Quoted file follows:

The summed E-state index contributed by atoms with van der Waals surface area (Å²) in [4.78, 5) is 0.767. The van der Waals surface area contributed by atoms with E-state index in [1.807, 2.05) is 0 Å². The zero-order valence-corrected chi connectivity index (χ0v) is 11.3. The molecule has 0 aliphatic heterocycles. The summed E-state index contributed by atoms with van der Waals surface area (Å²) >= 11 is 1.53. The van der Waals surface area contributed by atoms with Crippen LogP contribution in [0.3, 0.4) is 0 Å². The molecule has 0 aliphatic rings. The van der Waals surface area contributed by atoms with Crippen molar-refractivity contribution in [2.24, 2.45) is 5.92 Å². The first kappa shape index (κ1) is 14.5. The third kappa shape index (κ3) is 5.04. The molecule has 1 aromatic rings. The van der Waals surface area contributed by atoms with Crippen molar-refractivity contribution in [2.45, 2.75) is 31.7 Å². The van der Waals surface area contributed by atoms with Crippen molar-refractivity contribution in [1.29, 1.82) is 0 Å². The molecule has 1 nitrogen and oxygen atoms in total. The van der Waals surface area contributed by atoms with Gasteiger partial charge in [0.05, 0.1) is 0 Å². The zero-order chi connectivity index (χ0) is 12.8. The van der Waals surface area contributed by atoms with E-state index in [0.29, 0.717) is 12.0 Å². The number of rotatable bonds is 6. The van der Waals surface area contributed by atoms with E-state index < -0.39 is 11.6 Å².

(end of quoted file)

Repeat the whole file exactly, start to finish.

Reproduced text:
The summed E-state index contributed by atoms with van der Waals surface area (Å²) in [4.78, 5) is 0.767. The van der Waals surface area contributed by atoms with E-state index in [1.807, 2.05) is 0 Å². The zero-order valence-corrected chi connectivity index (χ0v) is 11.3. The molecule has 0 aliphatic heterocycles. The summed E-state index contributed by atoms with van der Waals surface area (Å²) >= 11 is 1.53. The van der Waals surface area contributed by atoms with Crippen LogP contribution in [0.3, 0.4) is 0 Å². The molecule has 0 aliphatic rings. The van der Waals surface area contributed by atoms with Crippen molar-refractivity contribution in [2.24, 2.45) is 5.92 Å². The first kappa shape index (κ1) is 14.5. The third kappa shape index (κ3) is 5.04. The molecule has 1 aromatic rings. The van der Waals surface area contributed by atoms with Crippen molar-refractivity contribution in [2.45, 2.75) is 31.7 Å². The van der Waals surface area contributed by atoms with Crippen molar-refractivity contribution in [1.29, 1.82) is 0 Å². The molecule has 1 nitrogen and oxygen atoms in total. The van der Waals surface area contributed by atoms with Gasteiger partial charge in [0.05, 0.1) is 0 Å². The zero-order chi connectivity index (χ0) is 12.8. The van der Waals surface area contributed by atoms with E-state index in [0.29, 0.717) is 12.0 Å². The number of rotatable bonds is 6. The van der Waals surface area contributed by atoms with E-state index < -0.39 is 11.6 Å².